Irish News

Tuesday 22 July 2014

New mouth to feed for white-tailed eagles

Majella O'Sullivan

Published 22/05/2014|02:30

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The white-tailed eagle chick that was born in Mountshannon, Co Clare, last year. Allan Mee

THEY made history last year as the first couple to raise a white-tailed eagle chick to fly from a nest in Ireland for over a century and now they're caring for their latest arrival.

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The nesting pair in Mountshannon, Co Clare, are among seven couples that have hatched chicks so far this year.

A total of 14 pairs of eagles are holding territories across four counties with at least half nesting and laying eggs.

But most of these will die, according to experts, usually due to cold weather and the inexperience of the parents.

Another chick had hatched in Glengarriff, Co Cork – the first to hatch this year – but it died about two weeks later, most likely due to a combination of poor weather and inexperience.

But hopes are high that the Mountshannon pair, and others around the country, will successfully raise chicks that will form the basis of a viable white-tailed eagle population in Ireland.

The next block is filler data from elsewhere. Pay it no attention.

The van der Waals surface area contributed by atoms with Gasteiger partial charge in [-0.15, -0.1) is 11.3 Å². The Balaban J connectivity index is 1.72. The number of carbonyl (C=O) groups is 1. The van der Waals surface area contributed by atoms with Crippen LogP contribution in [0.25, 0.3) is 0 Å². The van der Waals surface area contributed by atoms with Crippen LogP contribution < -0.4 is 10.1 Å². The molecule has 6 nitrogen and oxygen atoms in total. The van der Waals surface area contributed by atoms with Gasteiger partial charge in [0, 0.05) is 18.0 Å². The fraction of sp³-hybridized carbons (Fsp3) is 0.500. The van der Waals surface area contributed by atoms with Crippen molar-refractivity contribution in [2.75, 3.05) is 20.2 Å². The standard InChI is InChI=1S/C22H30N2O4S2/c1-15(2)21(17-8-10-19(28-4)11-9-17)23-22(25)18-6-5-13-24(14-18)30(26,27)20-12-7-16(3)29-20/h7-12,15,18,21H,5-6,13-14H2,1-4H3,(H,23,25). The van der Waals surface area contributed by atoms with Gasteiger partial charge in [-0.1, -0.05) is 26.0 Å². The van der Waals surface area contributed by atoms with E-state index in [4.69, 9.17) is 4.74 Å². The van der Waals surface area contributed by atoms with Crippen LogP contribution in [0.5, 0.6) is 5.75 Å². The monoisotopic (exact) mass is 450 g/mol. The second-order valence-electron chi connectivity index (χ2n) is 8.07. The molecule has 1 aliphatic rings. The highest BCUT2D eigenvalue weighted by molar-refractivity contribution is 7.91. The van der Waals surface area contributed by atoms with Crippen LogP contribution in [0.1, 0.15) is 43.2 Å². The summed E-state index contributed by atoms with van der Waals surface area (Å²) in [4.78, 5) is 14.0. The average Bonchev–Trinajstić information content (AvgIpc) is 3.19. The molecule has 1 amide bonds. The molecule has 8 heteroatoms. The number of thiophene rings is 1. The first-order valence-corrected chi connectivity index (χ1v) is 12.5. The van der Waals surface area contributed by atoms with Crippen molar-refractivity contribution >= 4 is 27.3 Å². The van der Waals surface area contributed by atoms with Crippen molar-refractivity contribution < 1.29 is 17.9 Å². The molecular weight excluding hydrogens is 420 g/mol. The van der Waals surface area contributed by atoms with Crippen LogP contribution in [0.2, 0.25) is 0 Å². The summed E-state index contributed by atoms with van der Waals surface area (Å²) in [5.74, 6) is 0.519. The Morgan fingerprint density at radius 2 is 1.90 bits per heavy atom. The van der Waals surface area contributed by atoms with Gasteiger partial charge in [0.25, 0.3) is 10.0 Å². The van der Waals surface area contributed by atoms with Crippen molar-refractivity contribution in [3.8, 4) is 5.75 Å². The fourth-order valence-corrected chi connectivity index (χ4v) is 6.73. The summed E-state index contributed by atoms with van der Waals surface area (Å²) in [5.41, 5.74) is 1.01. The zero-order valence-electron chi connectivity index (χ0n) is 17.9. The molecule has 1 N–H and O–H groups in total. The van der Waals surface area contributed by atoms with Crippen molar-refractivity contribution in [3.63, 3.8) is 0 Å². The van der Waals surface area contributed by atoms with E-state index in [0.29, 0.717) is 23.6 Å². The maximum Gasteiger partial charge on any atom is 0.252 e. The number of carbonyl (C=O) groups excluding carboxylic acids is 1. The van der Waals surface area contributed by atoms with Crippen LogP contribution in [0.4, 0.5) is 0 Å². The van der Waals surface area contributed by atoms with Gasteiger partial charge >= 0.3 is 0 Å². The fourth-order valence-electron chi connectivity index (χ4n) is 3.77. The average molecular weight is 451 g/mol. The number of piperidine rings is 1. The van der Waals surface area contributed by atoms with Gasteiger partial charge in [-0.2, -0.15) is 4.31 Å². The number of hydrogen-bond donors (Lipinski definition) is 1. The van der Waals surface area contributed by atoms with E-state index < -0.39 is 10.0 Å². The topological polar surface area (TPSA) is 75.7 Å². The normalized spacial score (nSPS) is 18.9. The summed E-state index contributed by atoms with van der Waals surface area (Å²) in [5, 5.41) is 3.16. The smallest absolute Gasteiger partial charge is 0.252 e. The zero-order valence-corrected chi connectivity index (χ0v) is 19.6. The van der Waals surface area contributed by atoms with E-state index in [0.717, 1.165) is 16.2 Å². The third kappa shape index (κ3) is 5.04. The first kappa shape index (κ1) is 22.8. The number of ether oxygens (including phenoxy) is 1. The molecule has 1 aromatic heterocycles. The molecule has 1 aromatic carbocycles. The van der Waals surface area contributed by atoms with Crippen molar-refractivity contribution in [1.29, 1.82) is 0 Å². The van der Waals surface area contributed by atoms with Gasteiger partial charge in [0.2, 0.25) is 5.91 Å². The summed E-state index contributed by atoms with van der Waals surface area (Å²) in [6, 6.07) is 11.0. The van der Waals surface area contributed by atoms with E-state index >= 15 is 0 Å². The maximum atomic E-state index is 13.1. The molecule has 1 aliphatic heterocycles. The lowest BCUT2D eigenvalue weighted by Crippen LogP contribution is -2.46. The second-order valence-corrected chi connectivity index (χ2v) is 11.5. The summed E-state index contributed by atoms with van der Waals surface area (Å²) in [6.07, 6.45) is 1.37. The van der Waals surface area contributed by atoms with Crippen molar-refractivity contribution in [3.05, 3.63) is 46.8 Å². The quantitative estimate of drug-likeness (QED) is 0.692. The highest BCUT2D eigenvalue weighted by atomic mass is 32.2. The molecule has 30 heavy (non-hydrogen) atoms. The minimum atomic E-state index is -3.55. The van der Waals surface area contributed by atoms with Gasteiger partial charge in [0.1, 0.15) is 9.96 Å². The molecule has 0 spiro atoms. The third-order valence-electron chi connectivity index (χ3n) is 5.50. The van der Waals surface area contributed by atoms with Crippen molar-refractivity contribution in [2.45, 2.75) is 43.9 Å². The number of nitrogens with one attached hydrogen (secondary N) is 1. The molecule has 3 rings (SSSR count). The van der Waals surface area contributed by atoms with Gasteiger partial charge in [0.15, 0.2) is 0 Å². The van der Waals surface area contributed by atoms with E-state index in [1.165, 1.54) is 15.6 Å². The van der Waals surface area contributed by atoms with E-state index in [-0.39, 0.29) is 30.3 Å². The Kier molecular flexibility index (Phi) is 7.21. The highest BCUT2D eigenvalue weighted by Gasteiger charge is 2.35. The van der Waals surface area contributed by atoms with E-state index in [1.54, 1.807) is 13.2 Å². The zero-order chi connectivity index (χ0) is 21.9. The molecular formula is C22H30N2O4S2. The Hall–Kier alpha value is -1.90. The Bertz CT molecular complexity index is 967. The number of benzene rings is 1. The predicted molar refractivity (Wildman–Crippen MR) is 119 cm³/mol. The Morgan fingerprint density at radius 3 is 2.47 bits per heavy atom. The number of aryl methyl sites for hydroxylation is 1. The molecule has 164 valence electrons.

As part of a reintroduction programme, 100 young Norwegian eagles were released in Killarney National Park between 2007 and 2011.

Project manager of the Golden Eagle Trust, Dr Allan Mee, said experience was telling them that most nesting pairs will fail in their first attempt.

"It was very cold and wet and some of them just can't handle that, especially if the parents leave the eggs for too long and they get cold," he said.

"In 2013 we had our first chicks reared in the wild in Clare but this year we are excited to see that pairs are nesting as far away as Connemara, although Kerry remains the stronghold for the species."

Dr Mee added that the increase in the number of pairs nesting was encouraging.

Heritage Minister Jimmy Deenihan said the development was promising especially after the "dark day" earlier this year when of one of two white-tailed eagles born here last year was shot dead.

"The breeding pair at Mountshannon gives the public an opportunity to see one of the most spectacular birds in this country at close quarters. They have proven to be a benefit to the local economy."

Irish Independent

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